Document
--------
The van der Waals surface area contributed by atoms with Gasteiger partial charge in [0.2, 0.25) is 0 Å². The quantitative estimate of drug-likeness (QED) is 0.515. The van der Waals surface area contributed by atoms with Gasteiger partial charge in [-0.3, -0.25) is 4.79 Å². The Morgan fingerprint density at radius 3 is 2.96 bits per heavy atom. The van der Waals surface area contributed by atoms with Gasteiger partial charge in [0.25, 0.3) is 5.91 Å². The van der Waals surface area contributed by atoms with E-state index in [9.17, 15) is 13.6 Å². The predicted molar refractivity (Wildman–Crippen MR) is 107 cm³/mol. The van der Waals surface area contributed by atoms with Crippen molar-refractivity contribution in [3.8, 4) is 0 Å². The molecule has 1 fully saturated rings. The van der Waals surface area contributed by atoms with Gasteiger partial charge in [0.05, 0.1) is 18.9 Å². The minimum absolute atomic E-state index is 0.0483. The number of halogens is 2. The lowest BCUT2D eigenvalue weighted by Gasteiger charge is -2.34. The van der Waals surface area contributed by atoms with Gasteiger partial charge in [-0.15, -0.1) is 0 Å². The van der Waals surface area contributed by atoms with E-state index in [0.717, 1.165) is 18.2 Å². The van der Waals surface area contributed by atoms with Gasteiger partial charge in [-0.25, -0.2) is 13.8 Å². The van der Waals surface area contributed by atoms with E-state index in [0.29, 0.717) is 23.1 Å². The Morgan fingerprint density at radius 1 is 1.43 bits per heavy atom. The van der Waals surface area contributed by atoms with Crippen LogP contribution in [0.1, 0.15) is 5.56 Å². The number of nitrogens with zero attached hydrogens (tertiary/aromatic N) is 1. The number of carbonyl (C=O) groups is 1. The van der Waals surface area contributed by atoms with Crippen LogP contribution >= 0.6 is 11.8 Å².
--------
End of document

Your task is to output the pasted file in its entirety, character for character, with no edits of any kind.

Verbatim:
The van der Waals surface area contributed by atoms with Gasteiger partial charge in [0.2, 0.25) is 0 Å². The quantitative estimate of drug-likeness (QED) is 0.515. The van der Waals surface area contributed by atoms with Gasteiger partial charge in [-0.3, -0.25) is 4.79 Å². The Morgan fingerprint density at radius 3 is 2.96 bits per heavy atom. The van der Waals surface area contributed by atoms with Gasteiger partial charge in [0.25, 0.3) is 5.91 Å². The van der Waals surface area contributed by atoms with E-state index in [9.17, 15) is 13.6 Å². The predicted molar refractivity (Wildman–Crippen MR) is 107 cm³/mol. The van der Waals surface area contributed by atoms with Crippen molar-refractivity contribution in [3.8, 4) is 0 Å². The molecule has 1 fully saturated rings. The van der Waals surface area contributed by atoms with Gasteiger partial charge in [0.05, 0.1) is 18.9 Å². The minimum absolute atomic E-state index is 0.0483. The number of halogens is 2. The lowest BCUT2D eigenvalue weighted by Gasteiger charge is -2.34. The van der Waals surface area contributed by atoms with Gasteiger partial charge in [-0.15, -0.1) is 0 Å². The van der Waals surface area contributed by atoms with E-state index in [0.717, 1.165) is 18.2 Å². The van der Waals surface area contributed by atoms with Gasteiger partial charge in [-0.25, -0.2) is 13.8 Å². The van der Waals surface area contributed by atoms with E-state index in [0.29, 0.717) is 23.1 Å². The Morgan fingerprint density at radius 1 is 1.43 bits per heavy atom. The van der Waals surface area contributed by atoms with Crippen LogP contribution in [0.1, 0.15) is 5.56 Å². The number of nitrogens with zero attached hydrogens (tertiary/aromatic N) is 1. The number of carbonyl (C=O) groups is 1. The van der Waals surface area contributed by atoms with Crippen LogP contribution >= 0.6 is 11.8 Å².